According to the University of Miami Hospital and Clinic, the leading cause of death in Florida is heart disease (“Community health needs assessment 2019-2021,” n.d.). This issue is indeed a burden in the community, having taken the lives of 5,399 Miami-Dade County citizens in 2017. Florida Health Department identifies three major risk factors of heart disease: high cholesterol, high blood pressure, and smoking (“Heart disease,” 2017).
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Due to a dramatic number of community members suffering from heart disease and its complications, including fatal outcomes, it is crucial to introduce new legislation regarding the issue. Since blood pressure and cholesterol levels cannot be regulated by the authorities, the most viable solution would be to make changes to legislation regulating smoking. Specifically, the suggested legislation innovations involve stricter measures regarding smoking in offices and the prohibition of smoking in cars.
Reasons for Seeking Support
- An increasing number of people being diagnosed with heart disease;
- An excessive death toll caused by heart disease in the state of Florida;
- A tight association between the rates of heart disease and smoking (Stallones, 2015);
- The need to deal with the problem at a state level.
Smoking both in public and private places has always been considered a health burden. However, the latest research indicates that this habit contributes not only to individual health issues but also to community health in general. Nearly one-third of Americans have at least one of the three risk factors for heart disease, smoking being one of them (“Heart disease,” 2017). It is of utmost importance to stop this negative phenomenon from spreading, as well as to eliminate its current prevalence.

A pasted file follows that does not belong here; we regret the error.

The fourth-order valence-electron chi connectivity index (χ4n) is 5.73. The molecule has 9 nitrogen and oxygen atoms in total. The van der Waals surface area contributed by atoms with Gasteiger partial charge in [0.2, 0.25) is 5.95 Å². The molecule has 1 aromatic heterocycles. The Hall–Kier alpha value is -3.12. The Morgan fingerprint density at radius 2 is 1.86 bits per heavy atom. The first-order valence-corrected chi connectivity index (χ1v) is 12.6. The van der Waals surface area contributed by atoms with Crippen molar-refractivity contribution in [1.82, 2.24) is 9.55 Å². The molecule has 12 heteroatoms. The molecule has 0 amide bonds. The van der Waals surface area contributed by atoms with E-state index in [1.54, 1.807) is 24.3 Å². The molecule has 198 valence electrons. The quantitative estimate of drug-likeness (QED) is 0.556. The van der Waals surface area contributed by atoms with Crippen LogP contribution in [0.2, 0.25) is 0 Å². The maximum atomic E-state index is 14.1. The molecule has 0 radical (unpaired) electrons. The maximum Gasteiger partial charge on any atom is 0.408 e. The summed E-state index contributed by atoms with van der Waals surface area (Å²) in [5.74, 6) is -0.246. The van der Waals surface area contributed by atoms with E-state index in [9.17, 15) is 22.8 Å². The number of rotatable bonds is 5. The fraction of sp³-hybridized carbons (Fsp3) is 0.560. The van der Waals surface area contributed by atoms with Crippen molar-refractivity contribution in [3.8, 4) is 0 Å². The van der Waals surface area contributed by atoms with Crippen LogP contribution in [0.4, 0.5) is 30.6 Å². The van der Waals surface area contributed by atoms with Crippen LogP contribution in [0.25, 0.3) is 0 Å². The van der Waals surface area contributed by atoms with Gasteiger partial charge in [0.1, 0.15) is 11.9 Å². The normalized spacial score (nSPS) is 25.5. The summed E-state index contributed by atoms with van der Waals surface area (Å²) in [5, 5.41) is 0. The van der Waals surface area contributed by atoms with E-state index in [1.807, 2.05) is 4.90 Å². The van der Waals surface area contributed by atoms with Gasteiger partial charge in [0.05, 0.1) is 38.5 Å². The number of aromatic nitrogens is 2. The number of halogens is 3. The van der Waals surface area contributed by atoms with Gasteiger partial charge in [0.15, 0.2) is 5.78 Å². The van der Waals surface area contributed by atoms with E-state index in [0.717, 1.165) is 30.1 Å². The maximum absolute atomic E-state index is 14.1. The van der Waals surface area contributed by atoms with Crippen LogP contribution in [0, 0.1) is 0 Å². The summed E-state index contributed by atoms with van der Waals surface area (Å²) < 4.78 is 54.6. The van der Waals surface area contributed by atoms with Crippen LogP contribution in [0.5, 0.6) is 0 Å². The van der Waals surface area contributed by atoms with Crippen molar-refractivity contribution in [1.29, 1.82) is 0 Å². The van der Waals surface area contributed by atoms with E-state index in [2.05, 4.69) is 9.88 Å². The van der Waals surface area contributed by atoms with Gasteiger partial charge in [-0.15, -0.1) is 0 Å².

Implications for the Nursing Profession
If appropriate changes to legislation are made, nursing specialists will have more time to deal with other heart disease-related health issues. Specifically, healthcare professionals will be able to focus more on high blood pressure and high cholesterol management and care. These two factors currently increase the prevalence of heart disease in the area (“Heart disease,” 2017). Hence, new legislation will allow more time and resources to fight against those risk factors that are more difficult to prevent than smoking.
Smoking areas in offices have long been considered as a solution for those who have this bad habit, as well as those who do not want to suffer from it. However, even with special places for smokers in some of the offices, non-smoking employees are not protected from second-hand smoke. More than 60% of adults spend most of their day at the worksite (“Heart disease,” 2017). Naturally, those of them who smoke make pauses during the day, and the frequency of such pauses depends on the severity of one’s addiction. Changing legislation by including monetary subtractions for smoking employees could encourage people to smoke less or quit smoking altogether.
Transport is considered a private possession, and car drivers are not restricted in their right to smoke in their own cars. However, Miami-Dade County is a densely populated location, let alone vast numbers of tourists visiting the area. Traffic jams are not rare in the community, and frequently, drivers who smoke in an open window contribute to non-smoking people’s secondary exposure to deadly cigarette fumes. It is viable to recommend the prohibition of smoking in cars, which should be regulated by fines. Each further violation of the new legislation should be compensated by a bigger fine. That way, the public health level of the community will increase.
Community health needs assessment 2019-2021. (n.d.). Web.
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Heart disease. (2017). Web.
Stallones, R. A. (2015). The association between tobacco smoking and coronary heart disease. International Journal of Epidemiology, 44(3), 735–743. Web.